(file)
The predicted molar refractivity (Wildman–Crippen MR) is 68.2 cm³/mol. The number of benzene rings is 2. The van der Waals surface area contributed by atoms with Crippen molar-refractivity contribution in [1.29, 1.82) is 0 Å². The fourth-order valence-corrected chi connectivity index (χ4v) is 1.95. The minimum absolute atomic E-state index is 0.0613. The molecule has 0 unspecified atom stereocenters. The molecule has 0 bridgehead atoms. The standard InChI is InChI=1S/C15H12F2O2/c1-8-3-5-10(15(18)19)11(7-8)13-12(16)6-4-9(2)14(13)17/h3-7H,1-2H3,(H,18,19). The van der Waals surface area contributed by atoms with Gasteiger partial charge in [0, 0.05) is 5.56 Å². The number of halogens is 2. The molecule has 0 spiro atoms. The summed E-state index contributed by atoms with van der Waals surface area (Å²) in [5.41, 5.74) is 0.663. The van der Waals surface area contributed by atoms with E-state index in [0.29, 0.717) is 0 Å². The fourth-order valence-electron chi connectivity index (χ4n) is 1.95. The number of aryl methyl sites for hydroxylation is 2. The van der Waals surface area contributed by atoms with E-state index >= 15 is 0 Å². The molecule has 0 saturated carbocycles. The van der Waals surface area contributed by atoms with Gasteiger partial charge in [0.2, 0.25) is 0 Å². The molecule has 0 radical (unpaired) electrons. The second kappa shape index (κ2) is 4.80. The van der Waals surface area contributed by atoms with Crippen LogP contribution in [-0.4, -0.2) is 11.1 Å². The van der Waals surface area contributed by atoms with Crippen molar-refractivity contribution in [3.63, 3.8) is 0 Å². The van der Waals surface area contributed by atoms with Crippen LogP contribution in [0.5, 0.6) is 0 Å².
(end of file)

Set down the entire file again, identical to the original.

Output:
The predicted molar refractivity (Wildman–Crippen MR) is 68.2 cm³/mol. The number of benzene rings is 2. The van der Waals surface area contributed by atoms with Crippen molar-refractivity contribution in [1.29, 1.82) is 0 Å². The fourth-order valence-corrected chi connectivity index (χ4v) is 1.95. The minimum absolute atomic E-state index is 0.0613. The molecule has 0 unspecified atom stereocenters. The molecule has 0 bridgehead atoms. The standard InChI is InChI=1S/C15H12F2O2/c1-8-3-5-10(15(18)19)11(7-8)13-12(16)6-4-9(2)14(13)17/h3-7H,1-2H3,(H,18,19). The van der Waals surface area contributed by atoms with Gasteiger partial charge in [0, 0.05) is 5.56 Å². The number of halogens is 2. The molecule has 0 spiro atoms. The summed E-state index contributed by atoms with van der Waals surface area (Å²) in [5.41, 5.74) is 0.663. The van der Waals surface area contributed by atoms with E-state index in [0.29, 0.717) is 0 Å². The fourth-order valence-electron chi connectivity index (χ4n) is 1.95. The number of aryl methyl sites for hydroxylation is 2. The van der Waals surface area contributed by atoms with E-state index >= 15 is 0 Å². The molecule has 0 saturated carbocycles. The van der Waals surface area contributed by atoms with Gasteiger partial charge in [0.2, 0.25) is 0 Å². The molecule has 0 radical (unpaired) electrons. The second kappa shape index (κ2) is 4.80. The van der Waals surface area contributed by atoms with Crippen LogP contribution in [-0.4, -0.2) is 11.1 Å². The van der Waals surface area contributed by atoms with Crippen molar-refractivity contribution in [3.63, 3.8) is 0 Å². The van der Waals surface area contributed by atoms with Crippen LogP contribution in [0.5, 0.6) is 0 Å².